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China gifts 600,000 doses of Sinopharm jab to Sri Lanka; Chinese workers first in line

President Gotabaya Rajapaksa accepting the donation at the BIA today – Image credit: @GotabayaR/Twitter

ECONOMYNEXT – Sri Lanka received 600,000 doses of the Chinese donated Sinopharm vaccine today, some of which will be used to vaccinate Chinese nationals employed in the country starting next week, an official said.

Chief Epidemiologist Dr Sudath Samaraweera told EconomyNext that the consignment has been transported from the Bandaranaike International Airport (BIA) to the health ministry’s central storage facilities.

“As per the Chinese government’s request, we will first vaccinate Chinese workers in Sri Lanka, most likely starting next week,” he said.

However, said Samaraweera, the exact number of the Chinese nationals working in the island cannot be determined at the moment.

On March 20, the National Medicine Regulatory Authority (NMRA) approved a decision to bring the donated vaccine into the country and to immunise Chinese nationals with it, though the regulatory body has yet to authorise it for use on Sri Lankan citizens. The World Health Organisation (WHO), too, has yet to approve the jab for emergency use.

In an earlier interview Chief Executive Officer of NMRA doctor Kamal Jayasinghe said around 30,000 Chinese workers have requested vaccination in Sri Lanka.

Co-cabinet spokesman Minister Ramesh Pathirana said yesterday that pending WHO approval for emergency use, the health ministry will use the remaining doses of the donated Sinopharm vaccine to immunise the general public.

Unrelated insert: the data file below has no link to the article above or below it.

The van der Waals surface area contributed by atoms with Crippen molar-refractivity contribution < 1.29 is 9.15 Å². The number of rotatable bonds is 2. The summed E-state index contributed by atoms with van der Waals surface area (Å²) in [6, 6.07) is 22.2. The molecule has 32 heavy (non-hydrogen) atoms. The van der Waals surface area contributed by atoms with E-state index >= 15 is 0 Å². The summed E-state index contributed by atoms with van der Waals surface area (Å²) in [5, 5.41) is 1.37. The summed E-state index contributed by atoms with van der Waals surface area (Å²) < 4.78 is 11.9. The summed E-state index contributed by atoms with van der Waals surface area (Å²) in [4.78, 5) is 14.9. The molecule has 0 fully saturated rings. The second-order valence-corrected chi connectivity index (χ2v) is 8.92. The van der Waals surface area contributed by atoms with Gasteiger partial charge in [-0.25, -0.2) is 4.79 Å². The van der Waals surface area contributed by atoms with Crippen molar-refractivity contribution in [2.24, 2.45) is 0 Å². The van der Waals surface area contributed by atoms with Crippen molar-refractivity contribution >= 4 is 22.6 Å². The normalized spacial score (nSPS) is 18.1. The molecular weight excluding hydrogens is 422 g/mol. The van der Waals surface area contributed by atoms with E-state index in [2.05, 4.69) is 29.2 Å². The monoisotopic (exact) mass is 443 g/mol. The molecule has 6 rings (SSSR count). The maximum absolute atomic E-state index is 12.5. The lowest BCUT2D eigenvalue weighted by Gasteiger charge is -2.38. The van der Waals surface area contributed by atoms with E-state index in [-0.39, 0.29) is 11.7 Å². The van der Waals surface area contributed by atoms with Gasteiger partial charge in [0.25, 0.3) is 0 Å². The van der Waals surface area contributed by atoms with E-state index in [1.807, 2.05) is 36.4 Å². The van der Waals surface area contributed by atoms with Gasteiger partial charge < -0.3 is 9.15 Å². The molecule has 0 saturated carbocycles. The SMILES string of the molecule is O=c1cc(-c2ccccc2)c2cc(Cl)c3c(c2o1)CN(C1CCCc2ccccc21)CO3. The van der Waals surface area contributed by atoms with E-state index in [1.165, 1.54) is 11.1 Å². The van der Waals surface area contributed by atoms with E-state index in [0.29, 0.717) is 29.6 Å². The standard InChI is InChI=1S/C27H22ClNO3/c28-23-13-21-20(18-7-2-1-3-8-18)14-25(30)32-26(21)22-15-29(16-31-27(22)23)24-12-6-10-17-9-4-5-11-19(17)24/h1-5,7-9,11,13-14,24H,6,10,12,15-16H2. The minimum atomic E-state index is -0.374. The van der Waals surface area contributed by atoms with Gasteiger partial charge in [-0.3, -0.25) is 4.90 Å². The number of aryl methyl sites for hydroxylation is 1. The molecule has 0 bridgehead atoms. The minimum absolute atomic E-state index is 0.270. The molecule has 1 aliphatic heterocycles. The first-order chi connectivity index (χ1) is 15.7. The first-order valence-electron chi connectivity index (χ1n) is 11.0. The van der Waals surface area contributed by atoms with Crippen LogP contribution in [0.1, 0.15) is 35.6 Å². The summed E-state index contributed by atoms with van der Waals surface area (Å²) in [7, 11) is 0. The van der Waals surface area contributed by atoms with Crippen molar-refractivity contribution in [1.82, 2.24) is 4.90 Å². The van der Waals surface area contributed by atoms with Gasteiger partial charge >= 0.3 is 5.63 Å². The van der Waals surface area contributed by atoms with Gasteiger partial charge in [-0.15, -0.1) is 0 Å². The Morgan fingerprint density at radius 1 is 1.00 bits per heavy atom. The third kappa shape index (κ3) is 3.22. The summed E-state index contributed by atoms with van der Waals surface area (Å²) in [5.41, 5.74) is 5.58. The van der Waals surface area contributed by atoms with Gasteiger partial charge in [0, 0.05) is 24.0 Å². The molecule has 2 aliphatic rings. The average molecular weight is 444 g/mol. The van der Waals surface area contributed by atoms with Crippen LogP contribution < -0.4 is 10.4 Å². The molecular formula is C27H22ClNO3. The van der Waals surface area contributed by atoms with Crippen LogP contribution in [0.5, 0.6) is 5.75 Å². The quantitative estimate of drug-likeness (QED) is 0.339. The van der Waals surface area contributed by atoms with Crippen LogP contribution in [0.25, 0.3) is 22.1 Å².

“The NMRA only gave approval to vaccinate Chinese workers in Sri Lanka with this vaccine,” Pathirana told reporters at the weekly cabinet press briefing yesterday. The minister did not explain how long the health ministry intends to store the vials until WHO approves the jab.

Meanwhile, the Association of Medical Specialists (AMS) issuing a statement yesterday said, according to the NMRA report published on March 17, due to the insufficient data provided to make a decision about the safety, efficacy and immunogenicity of the Sinopharm vaccine it was decided to not to approve the vaccine for emergency use in Sri Lanka under the present circumstances.

“Despite this clear recommendation of a properly-constituted independent expert advisory panel, we are concerned about reports that a newly reconstituted Board of the NMRA appears to have taken an unprecedented step to disregard the expert panel opinion and allowed the import of the said vaccine to be used in Sri Lankans [sic],” President of the AMS Doctor Lalantha Ranasinghe said in the statement.

“We also note with great anxiety and dismay of certain arbitrary appointments and removals being made to the Board of NMRA. We strongly believe such moves as an attempt to undermine the scientific basis of vaccine approval and hence it’s safety, efficacy and acceptance by the general public,” he added.

Dr Ranasinghe was referring to a controversial removal of NMRA board members over the vaccine issue.

Pathirana, meanwhile, claimed that WHO approval has delayed due to a translation issue.

“It is said some translation issue has occurred since all data documents are in Chinese. As soon as they translate it to English and give their approval, it will be possible to administer the Sinopharm vaccine to Sri Lankans as well,” he said.

Pathirana’s remark about translation issues could not be independently verified, but a perusal of WHO documents showed that the Chinese vaccine may be approved for emergency use in early April.

“We will look for the most eligible community to receive the jab and will take necessary steps to vaccinate them,” Smaraweera told EconomyNext yesterday.

He noted, however, that NMRA approval for emergency use of the vaccine will need to be obtained, in addition to a number of other processes that must be completed, prior to administering it. (Colombo/Mar31/2021)

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